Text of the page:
The US Environmental Protection Agency (EPA) has just launched a “most wanted” campaign for environmental outlaws at large. Usually lists of most wanted are kept for the purpose of criminal investigation of serious crimes like murder, child abduction or robbery, but the new EPA list is aimed at drawing the public’s attention to a group of perpetrators who so far have evaded responsibility for causing serious harm to the environment. For instance, one entry on the list is John Karayannides, charged with dumping of oil illegally into the South China Sea (he is currently thought to be in Greece) and Omran Alghazouli, charged with illegal smuggling of ozone depleting substances.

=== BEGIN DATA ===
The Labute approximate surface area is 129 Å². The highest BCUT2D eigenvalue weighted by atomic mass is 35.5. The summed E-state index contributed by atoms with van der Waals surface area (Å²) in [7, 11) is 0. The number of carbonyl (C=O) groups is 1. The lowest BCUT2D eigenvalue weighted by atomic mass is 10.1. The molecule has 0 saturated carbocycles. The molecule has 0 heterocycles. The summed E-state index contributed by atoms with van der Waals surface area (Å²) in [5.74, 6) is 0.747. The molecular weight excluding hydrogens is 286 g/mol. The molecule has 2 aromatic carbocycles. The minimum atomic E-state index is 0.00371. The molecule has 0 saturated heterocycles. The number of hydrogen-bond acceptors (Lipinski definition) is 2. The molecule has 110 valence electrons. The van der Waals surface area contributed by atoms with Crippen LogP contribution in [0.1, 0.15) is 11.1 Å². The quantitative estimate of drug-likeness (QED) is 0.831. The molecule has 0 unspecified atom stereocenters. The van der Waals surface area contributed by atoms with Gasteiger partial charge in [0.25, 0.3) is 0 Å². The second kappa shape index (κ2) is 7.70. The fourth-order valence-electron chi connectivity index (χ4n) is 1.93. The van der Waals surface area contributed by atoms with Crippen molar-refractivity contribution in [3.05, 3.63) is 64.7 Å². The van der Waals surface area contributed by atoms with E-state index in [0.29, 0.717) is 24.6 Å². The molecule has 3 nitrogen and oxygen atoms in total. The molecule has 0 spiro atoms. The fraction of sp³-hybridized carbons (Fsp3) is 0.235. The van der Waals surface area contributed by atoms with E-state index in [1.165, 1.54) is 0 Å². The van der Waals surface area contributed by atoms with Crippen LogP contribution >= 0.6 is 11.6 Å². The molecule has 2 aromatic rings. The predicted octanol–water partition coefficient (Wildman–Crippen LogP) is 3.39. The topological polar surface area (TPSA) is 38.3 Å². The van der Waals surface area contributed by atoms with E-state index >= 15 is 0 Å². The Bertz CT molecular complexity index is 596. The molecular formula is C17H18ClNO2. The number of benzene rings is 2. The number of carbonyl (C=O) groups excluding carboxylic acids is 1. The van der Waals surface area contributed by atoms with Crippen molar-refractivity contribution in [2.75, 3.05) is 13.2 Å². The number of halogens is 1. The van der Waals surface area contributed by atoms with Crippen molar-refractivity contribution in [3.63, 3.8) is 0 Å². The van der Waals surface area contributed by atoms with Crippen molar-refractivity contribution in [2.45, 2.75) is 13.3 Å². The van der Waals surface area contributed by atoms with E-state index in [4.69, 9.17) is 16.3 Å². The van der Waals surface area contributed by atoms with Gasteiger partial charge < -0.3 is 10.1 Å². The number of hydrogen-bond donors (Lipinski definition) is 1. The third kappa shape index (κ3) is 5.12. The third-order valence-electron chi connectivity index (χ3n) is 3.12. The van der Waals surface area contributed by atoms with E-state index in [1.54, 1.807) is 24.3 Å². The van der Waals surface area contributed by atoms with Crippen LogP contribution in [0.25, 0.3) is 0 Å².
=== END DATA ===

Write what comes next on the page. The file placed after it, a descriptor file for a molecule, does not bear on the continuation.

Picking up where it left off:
While rates of criminal enforcement of environmental offences tend to be low in many countries, including the UK and the US, the list seems a good idea from the point of view that it may generate some much needed publicity to the cause of securing that environmental criminals are punished. On the other hand, it is doubtful whether the list will lead to any significant improvement in environmental conditions or have any deterring effect, as noted in this article in today’s NY Times. Similarly, it is not yet clear whether the EPA will be successful in pursuing extradition proceedings of alleged perpetrators residing outside the US, as it cannot be ruled out that other countries will be reluctant to extradite citizens based on environmental charges, which by some will be seen as minor. Unfortunately, criminal activities harming the environment are still by many still considered mala prohibita rather than mala in se.
Check out the EPA list here.